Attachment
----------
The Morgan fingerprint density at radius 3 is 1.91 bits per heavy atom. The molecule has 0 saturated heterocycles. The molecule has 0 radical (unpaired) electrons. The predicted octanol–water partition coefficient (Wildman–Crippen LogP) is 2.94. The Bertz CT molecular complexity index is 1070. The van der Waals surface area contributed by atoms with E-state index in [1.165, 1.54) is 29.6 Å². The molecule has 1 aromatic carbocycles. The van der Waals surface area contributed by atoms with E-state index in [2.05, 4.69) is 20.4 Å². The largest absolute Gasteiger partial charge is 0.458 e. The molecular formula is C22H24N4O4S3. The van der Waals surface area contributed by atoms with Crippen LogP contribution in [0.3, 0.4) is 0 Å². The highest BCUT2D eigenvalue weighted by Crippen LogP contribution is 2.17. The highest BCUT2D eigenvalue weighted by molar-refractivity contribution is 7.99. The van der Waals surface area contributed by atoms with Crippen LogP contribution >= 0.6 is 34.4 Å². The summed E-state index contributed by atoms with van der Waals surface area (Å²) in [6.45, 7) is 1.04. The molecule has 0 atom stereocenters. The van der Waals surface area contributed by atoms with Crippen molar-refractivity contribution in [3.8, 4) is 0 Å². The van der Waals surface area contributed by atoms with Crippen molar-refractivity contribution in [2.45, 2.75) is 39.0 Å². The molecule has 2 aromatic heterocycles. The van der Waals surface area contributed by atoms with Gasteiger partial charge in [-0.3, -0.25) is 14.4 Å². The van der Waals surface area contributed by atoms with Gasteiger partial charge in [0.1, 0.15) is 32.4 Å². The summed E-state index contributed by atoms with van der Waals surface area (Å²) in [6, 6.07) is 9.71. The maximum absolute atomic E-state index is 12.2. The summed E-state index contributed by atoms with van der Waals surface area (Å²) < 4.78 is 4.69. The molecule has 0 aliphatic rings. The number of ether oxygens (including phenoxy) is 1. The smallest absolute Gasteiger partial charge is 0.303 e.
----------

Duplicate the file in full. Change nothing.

The Morgan fingerprint density at radius 3 is 1.91 bits per heavy atom. The molecule has 0 saturated heterocycles. The molecule has 0 radical (unpaired) electrons. The predicted octanol–water partition coefficient (Wildman–Crippen LogP) is 2.94. The Bertz CT molecular complexity index is 1070. The van der Waals surface area contributed by atoms with E-state index in [1.165, 1.54) is 29.6 Å². The molecule has 1 aromatic carbocycles. The van der Waals surface area contributed by atoms with E-state index in [2.05, 4.69) is 20.4 Å². The largest absolute Gasteiger partial charge is 0.458 e. The molecular formula is C22H24N4O4S3. The van der Waals surface area contributed by atoms with Crippen LogP contribution in [0.3, 0.4) is 0 Å². The highest BCUT2D eigenvalue weighted by Crippen LogP contribution is 2.17. The highest BCUT2D eigenvalue weighted by molar-refractivity contribution is 7.99. The van der Waals surface area contributed by atoms with Crippen LogP contribution >= 0.6 is 34.4 Å². The summed E-state index contributed by atoms with van der Waals surface area (Å²) in [6.45, 7) is 1.04. The molecule has 0 atom stereocenters. The van der Waals surface area contributed by atoms with Crippen molar-refractivity contribution in [3.8, 4) is 0 Å². The van der Waals surface area contributed by atoms with Crippen molar-refractivity contribution in [2.45, 2.75) is 39.0 Å². The molecule has 2 aromatic heterocycles. The van der Waals surface area contributed by atoms with Gasteiger partial charge in [-0.3, -0.25) is 14.4 Å². The van der Waals surface area contributed by atoms with Gasteiger partial charge in [0.1, 0.15) is 32.4 Å². The summed E-state index contributed by atoms with van der Waals surface area (Å²) in [6, 6.07) is 9.71. The maximum absolute atomic E-state index is 12.2. The summed E-state index contributed by atoms with van der Waals surface area (Å²) < 4.78 is 4.69. The molecule has 0 aliphatic rings. The number of ether oxygens (including phenoxy) is 1. The smallest absolute Gasteiger partial charge is 0.303 e.